Scholar Cautions Against Bending the Constitution to Fight Terrorism
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EXTRAORDINARY TIMES call for extraordinary measures? When it comes
to circumventing the constitution in a time of war, Professor Kathleen
Sullivan, head of the Stanford Center for Constitutional Law, argues that
extraordinary times call for extraordinary restraint.
“The purpose of a written constitution is to set forth antecedent
rules that prevent us from doing things we regret when we get scared or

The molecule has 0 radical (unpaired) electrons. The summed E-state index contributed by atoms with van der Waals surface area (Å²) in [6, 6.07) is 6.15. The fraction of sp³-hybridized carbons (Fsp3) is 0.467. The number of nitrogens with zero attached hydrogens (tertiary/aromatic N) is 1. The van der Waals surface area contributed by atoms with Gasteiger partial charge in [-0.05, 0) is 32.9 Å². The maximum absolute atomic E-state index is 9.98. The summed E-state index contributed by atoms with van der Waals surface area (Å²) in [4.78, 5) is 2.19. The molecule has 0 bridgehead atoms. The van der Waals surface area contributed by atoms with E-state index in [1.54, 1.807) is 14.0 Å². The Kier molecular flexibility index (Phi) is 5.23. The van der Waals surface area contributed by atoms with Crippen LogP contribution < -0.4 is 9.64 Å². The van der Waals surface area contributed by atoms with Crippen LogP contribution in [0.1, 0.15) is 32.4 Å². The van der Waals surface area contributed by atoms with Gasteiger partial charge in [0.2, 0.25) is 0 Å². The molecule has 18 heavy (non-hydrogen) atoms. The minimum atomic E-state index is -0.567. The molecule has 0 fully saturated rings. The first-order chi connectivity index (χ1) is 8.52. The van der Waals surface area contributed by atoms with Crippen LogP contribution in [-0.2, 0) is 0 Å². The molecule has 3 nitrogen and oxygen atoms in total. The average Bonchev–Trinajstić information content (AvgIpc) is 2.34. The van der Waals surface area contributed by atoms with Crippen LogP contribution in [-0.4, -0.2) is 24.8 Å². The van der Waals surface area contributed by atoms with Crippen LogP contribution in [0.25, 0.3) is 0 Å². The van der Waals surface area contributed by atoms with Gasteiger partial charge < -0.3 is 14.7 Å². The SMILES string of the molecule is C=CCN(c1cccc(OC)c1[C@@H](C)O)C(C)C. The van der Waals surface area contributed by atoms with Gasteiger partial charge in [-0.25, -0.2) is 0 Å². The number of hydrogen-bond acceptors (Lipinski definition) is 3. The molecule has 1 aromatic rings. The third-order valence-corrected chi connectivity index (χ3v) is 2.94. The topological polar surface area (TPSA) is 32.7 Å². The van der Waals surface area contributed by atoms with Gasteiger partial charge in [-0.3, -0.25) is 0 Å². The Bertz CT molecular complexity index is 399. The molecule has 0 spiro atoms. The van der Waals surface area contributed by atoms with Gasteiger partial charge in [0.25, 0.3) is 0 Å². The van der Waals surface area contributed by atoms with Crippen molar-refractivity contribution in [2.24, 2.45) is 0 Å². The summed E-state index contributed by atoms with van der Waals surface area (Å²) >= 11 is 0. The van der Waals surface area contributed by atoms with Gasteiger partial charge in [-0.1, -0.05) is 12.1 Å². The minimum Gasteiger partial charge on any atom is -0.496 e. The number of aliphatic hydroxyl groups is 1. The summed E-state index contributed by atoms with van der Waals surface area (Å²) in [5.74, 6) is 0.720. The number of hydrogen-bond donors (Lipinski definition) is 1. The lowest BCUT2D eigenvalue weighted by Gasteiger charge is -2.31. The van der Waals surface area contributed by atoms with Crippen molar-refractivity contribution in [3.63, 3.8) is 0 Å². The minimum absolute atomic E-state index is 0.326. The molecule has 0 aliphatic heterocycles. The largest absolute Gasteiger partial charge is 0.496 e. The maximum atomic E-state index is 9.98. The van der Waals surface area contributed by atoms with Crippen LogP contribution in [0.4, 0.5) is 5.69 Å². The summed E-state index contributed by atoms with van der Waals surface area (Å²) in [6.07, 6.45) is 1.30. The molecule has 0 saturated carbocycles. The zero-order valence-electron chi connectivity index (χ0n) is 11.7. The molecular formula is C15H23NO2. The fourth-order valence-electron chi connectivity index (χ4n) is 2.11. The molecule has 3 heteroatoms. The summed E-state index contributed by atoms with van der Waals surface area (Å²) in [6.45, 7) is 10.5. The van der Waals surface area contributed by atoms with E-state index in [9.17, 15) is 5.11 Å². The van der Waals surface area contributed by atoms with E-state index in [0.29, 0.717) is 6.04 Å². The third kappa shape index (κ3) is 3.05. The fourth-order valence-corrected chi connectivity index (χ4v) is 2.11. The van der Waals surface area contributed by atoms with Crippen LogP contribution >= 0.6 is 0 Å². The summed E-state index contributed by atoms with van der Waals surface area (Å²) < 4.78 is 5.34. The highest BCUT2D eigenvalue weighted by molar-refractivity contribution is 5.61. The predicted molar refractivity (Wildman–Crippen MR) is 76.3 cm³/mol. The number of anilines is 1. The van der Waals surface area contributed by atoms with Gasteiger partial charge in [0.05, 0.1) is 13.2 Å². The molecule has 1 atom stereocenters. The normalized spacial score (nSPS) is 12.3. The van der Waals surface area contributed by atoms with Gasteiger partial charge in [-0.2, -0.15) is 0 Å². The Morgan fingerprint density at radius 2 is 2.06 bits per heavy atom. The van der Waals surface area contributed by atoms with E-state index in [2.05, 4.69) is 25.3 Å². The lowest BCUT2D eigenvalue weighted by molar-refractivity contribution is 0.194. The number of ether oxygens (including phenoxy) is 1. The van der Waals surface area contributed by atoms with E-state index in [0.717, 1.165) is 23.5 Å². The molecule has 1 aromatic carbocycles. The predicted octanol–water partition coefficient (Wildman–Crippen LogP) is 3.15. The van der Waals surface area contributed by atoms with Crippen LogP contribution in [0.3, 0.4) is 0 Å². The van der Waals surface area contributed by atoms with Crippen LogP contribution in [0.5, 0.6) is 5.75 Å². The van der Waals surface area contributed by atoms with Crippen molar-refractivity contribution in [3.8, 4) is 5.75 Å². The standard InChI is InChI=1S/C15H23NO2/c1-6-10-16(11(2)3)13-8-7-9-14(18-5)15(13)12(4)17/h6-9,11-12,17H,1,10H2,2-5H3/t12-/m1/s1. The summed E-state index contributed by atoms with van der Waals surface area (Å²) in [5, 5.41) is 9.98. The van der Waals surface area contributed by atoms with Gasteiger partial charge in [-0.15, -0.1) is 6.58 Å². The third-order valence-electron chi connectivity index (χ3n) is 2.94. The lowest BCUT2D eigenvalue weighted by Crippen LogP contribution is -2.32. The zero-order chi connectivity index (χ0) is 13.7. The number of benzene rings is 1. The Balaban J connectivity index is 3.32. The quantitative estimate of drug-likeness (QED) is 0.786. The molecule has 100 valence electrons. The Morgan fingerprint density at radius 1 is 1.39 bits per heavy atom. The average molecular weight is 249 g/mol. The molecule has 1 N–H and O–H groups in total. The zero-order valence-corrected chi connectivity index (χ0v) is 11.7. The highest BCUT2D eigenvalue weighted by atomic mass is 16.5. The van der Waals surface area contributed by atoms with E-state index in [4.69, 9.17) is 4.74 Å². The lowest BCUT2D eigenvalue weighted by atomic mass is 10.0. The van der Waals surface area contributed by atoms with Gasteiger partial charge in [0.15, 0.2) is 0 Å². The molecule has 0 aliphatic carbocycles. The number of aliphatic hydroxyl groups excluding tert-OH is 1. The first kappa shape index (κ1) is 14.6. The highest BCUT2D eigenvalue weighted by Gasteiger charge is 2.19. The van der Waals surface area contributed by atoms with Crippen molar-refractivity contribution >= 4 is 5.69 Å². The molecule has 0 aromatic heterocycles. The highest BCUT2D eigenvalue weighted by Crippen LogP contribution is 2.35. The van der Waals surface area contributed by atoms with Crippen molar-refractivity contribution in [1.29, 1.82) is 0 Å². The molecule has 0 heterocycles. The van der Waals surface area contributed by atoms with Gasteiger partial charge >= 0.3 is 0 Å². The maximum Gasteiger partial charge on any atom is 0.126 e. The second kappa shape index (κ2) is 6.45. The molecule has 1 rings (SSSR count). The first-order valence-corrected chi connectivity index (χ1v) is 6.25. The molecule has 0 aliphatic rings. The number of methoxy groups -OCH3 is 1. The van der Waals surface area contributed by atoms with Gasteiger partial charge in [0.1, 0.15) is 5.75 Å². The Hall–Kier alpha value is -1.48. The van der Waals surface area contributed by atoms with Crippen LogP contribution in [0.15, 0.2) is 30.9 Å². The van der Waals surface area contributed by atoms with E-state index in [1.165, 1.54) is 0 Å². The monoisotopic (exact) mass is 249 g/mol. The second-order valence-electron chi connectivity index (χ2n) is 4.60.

when we get popular animus or popular fear going,” Sullivan said
in the Roberts Lecture last February. She went on to compare our constitution
to the ropes that bound Odysseus to his ship’s mast when he was
tempted by the Sirens’ calls.
According to Sullivan, who was a Penn Law visiting professor and National
Constitution Center scholar in the fall of 2004-2005, this ideal contrasts
with the numerous cases in history where the Constitution was overridden
by a wartime president: Lincoln’s suspension of the writ of habeas
corpus, Truman’s seizure of the steel mills in the Korean War, and
FDR’s internment of Japanese citizens in World War II.